Last year, during my first semester of grad school, I took a course on the New Testament in its Greco-Roman context. While taking this course, I read a book by the New Testament scholar Larry W. Hurtado titled Destroyer of the gods – Early Christian Distinctiveness in the Roman World (Baylor University Press, 2016). I took extensive notes while reading this particular book so I could provide a detailed discussion of my impression and thoughts on the book. All in-text citations in this blog post refer to Hurtado’s book.
I should begin with the caveat that I do not have a lot of training in the New Testament. I grew up attending church, and I took two semesters of Classical Greek while doing my undergrad, so I had some familiarity with the New Testament prior to taking the course and reading Hurtado’s book. My primary training had been in Hebrew Bible, but thankfully Hurtado’s book is intended to be comprehensible to those who are not experts in New Testament (xiii), so I believe I am able to meaningfully analyze his arguments despite my limited familiarity with the topic.
Hurtado’s primary thesis is that early Christianity was more distinct from other religions than scholars often recognize (9). The goal of the book is therefore to promote empirical analysis of the characteristics that made early Christianity distinct against the cultural and religious context in which it emerged. Based on the work of Rodney Stark, Hurtado reminds us that a balance between continuity with and distinction from the broader culture are major factors in determining the survival of religious movements (7). It is important for a religious movement to fit in with the wider culture, because the people who make up the new religious group must be able to interact effectively with and maintain advantageous connections to their environment, while at the same time the individuals in the group must also have a sense that they belong to a discrete in-group, in which they can form special familial bonds. Thus, as it relates to my personal interest in the evolution of religion, Hurtado’s study provides data that could be useful for doing evolutionary analyses of early Christianity, allowing us to apply various hypotheses about the ways religions can evolve.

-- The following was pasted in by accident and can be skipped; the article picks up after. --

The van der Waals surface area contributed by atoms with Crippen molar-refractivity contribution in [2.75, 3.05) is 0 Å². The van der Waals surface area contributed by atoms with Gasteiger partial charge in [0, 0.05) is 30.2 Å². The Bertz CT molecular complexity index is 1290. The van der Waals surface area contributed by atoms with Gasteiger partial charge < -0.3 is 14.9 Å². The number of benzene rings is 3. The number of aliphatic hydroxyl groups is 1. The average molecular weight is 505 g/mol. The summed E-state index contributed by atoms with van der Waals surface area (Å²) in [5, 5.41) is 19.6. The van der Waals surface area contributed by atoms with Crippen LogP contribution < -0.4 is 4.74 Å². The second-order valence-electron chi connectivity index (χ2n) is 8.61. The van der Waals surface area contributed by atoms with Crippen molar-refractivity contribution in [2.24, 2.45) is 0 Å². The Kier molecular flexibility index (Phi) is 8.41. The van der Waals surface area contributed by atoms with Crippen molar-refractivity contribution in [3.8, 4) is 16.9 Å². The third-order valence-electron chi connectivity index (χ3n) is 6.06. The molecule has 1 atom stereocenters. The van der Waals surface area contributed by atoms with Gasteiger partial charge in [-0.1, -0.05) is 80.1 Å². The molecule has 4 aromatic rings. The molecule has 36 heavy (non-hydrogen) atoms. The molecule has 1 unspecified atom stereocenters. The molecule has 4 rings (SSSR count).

At one point in the book, Hurtado mentions two customs that were common and generally accepted in the Roman era—infant exposure and gladiator contests. After describing the commonness of infant exposure in the Roman world (that is, infanticide by abandonment), Hurtado cites several sources which show that early Christians categorically rejected this practice (144-148). So far so good. However, after turning his attention to the popularity of gladiator contests, Hurtado makes no mention of any early Christian perspectives on the topic, despite subsequently suggesting that this was among the practices which were “treated as objectionable by Christians” (150). As a non-expert reader—who is supposed to be included in Hurtado’s audience—I was unsure of what exactly I should infer about the relationship between early Christian beliefs and gladiator contexts. Did early Christians directly oppose gladiator contests, or is it just to be assumed based on their other beliefs? Hurtado doesn’t clarify, although my professor for the course, a competent New Testament scholar, informs me that some ancient Christian writers did indeed directly address the issue of gladiators. Hurtado should have given references for this, as he did in the case of infant exposure.
Having focused on the Hebrew Bible during my undergraduate studies, I cannot help but comment on Hurtado’s brief discussion of Deuteronomy 6:4 (which he relates to 1 Corinthians 8:4-6). Hurtado claims that Deuteronomy 6:4—a popular Jewish prayer known as the Shema—can be translated as “Hear, O Israel: The Lord our God is one Lord” (72), and this seems to be correct, at least when translated from the Greek Septuagint. However, in the endnotes Hurtado says, “This translation more readily reflects the Greek version of Deuteronomy 6:4… But it is also one plausible way to translate the Hebrew original” (225, n. 81). Anyone who reads Hebrew will know that the phrase Hurtado wants to translate as “one Lord” uses the tetragrammaton, the proper name of God which has been reconstruct by scholars as pronounced “Yahweh.” Thus, it is not immediately clear how “one Lord” is a plausible translation of the Hebrew words “Yahweh” and “one” (יהוה אחד), since the name of Yahweh does not mean “lord.” Perhaps Hurtado is basing his suggested reading on the Jewish tradition of pronouncing the tetragrammaton as “Adonai” (אדני), which is indeed a Hebrew term with the semantics of lordship. But the claim that “one Lord” is a plausible translation of the original Hebrew, without further clarification, was a bit unsatisfying to me. I understand that Hurtado is not writing a technical monograph, but I think in cases like this there should have been more content and citations for interested readers to track down the arguments if they so desire.